Last modified: 2014-04-26 by ivan sache
Keywords: belgium | lion (yellow) | royal standard | albert ii | crown: royal | coat of arms | cypher | albert i | leopold iii |
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King Albert II's car flag - Image by Mario Fabretto, 25 February 2001
The Royal standard is red with the greater arms of Belgium in the middle and Albert II4s cypher in each corner of the flag.
The colour of the standard's field should be rouge ponceau, but, according to Michel Lupant [lup98], "the colour actually used is close to the colour of the Order of Leopold's ribbon".
Album des Pavillons [pay00], as well as Michel Lupant, shows the "A" in the cypher as solid, whereas an older edition of Album des Pavillons [pie95] shows the "A" as voided.
On the flag used at sea, the cypher has number "II" between the downstrokes of letter "A". The car flag lacks the number.
Still according to Michel Lupant, HM the Queen Paola and HM the Queen Dowager Fabiola have a similar standard but with the open letter "P" and "F" in the cypher, respectively.
Željko Heimer, 25 February 2001
Flaggenbuch [neu92] shows Leopold's III standard as similar in design to Albert II's, but with letter "L" instead of "A" in the cypher. The cypher's height is 1/5 of the flag's side.
Queen Mother Elisabeth used the same standard with letter "E" in the cypher. Baudoin, Duke of Brabant (later crowned King of the Belgians as Baudouin) used the same standard with letter "B" in the cypher. Carl, Count of Flanders, used the same standard with letter "C" in the cypher.
The cyphers were much more elaborate than Albert II's very simple cypher.
Ivan Sache, 3 March 2001
Flags of the United States and Other Countries [u9s38] shows a purple royal standard with shield on openwork gold frame and crowned royal cypher in each corner - apparently an "A" for Albert. This is similar to the current Royal standards, but with a more elaborate framework and more elaborate initials in the corners.
Joe McMillan, 25 February 2001
Dubious reports of Royal standard
Dubious reports of Royal standard
- Left, 1858 - Image by António Martins, 8 October 2008;
- Middle, 1862 & 1917 - Image by Željko Heimer, 25 February 2000;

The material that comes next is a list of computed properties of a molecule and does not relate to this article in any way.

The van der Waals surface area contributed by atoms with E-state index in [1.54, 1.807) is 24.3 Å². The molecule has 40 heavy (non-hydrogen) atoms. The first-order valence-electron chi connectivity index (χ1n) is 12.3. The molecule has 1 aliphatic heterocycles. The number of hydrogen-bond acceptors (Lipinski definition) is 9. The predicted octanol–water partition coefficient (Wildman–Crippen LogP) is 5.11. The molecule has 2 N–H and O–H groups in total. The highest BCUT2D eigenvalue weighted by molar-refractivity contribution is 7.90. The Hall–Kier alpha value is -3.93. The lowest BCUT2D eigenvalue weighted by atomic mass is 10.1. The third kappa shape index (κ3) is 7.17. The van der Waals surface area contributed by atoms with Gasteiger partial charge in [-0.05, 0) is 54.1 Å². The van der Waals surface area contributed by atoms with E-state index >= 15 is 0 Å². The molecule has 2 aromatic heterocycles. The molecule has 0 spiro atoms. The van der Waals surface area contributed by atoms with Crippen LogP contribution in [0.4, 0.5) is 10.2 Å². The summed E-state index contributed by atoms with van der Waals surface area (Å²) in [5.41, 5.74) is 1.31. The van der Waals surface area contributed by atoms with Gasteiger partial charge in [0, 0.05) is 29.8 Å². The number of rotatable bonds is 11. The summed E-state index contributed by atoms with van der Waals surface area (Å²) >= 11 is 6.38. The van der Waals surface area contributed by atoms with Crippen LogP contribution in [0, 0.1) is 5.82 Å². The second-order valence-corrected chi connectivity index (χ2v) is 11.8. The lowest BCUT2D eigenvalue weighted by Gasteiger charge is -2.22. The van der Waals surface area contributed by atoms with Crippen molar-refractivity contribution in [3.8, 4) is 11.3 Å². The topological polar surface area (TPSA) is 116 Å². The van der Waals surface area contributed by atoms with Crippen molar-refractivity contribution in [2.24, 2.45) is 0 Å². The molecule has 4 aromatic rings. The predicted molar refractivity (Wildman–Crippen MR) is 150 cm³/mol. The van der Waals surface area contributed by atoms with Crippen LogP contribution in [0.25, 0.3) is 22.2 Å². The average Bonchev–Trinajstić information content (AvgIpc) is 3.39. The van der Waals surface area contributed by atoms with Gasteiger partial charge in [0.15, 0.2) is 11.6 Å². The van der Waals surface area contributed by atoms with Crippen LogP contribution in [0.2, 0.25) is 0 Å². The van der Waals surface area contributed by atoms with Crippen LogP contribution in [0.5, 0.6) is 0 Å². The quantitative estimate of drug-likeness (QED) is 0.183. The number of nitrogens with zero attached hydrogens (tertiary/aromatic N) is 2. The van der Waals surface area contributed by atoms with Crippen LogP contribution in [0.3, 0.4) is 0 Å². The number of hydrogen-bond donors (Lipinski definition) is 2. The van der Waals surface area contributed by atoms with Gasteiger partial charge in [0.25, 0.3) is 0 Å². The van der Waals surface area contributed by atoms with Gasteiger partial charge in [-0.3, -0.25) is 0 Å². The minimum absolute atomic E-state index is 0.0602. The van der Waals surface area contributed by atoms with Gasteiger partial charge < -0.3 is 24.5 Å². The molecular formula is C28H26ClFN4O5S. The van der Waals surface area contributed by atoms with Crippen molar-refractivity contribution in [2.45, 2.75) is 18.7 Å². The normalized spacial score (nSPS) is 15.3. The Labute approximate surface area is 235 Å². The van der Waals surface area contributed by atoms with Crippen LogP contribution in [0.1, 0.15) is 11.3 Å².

- Right, 1896 - Image by Željko Heimer, 25 February 2000
Old sources shows the Royal standard as the national flag with a black shield charged with a a yellow lion and crowned, with more or less elaborate supporters.
"A chart of national flags", published in 1858 in New York, shows the hsield supported by two lions standing on a scroll;
Colton's chart (1862 [clt62],reprinted in Znamierowski [zna99], p. 6) shows a similar, complicated rendition of the coat of arms. The same flag is shown in National Geographic Magazine, October 1917 [gmc17], page 354 (fig. 734).
The chart published by F.E. Wright in 1896 (reprinted in Znamierowski [zna99], p. 6) shows the crowned lion shield without additions.
Citing Le Gras (1858) [leg58] as a possible source (many would follow him), Roger Harmignies and Michel Lupant [h2l87] declare those Royal standards to be imaginary.
Željko Heimer, António Martins & Jan Mertens, 8 October 2008
On 21 June (the National Day) 2013, King of the Belgians Albert II (b. in 1934 as Albert Félix Humbert Théodore Christian Eugène Marie de Belgique; crowned on 9 August 1993) abdicated the throne for health reasons. He was succeeded by his son Philippe (b. in 1960 as Philippe Léopold Louis Marie de Belgique), who ascended the throne the same day.
Coronation flag designed by the Belgian Alliance - Image from the party webshop, 22 July 2013
Different private "special" flags were produced for the event. The Belgian Alliance party designed a flag made of the Belgian tricolor with the profiles of Albert and Philippe, in red and yellow, respectively, in the black stripe. In the middle of the yellow stripe is placed a red shield surmounted with the Belgian crown and inscribed with "ALBERT II" / "FILIP", in white letters, separated by a thin yellow horizontal line, and, in base, the date of the event, "21-07-2013" in yellow numerals.
Wollux, a flag-maker from Mouscron, produced two serigraphied flags -
that would probably not be called flags by purist vexillologists. As
soon as the abdication of Albert II was announced, six people worked
"all the night" to draft six proposals, of which two were eventually
David Fournier, sales director at Wollux, said [L'Avenir, 5 July 2013]:
The first flag represents the king and the future king on a tricolour background, as well as the date of transfer of power. The second flag honours Philippe. On the two flags, we decided to use drawings of the sovereigns rather than photos. This is a kind of wink to cartoon industry, another national pride.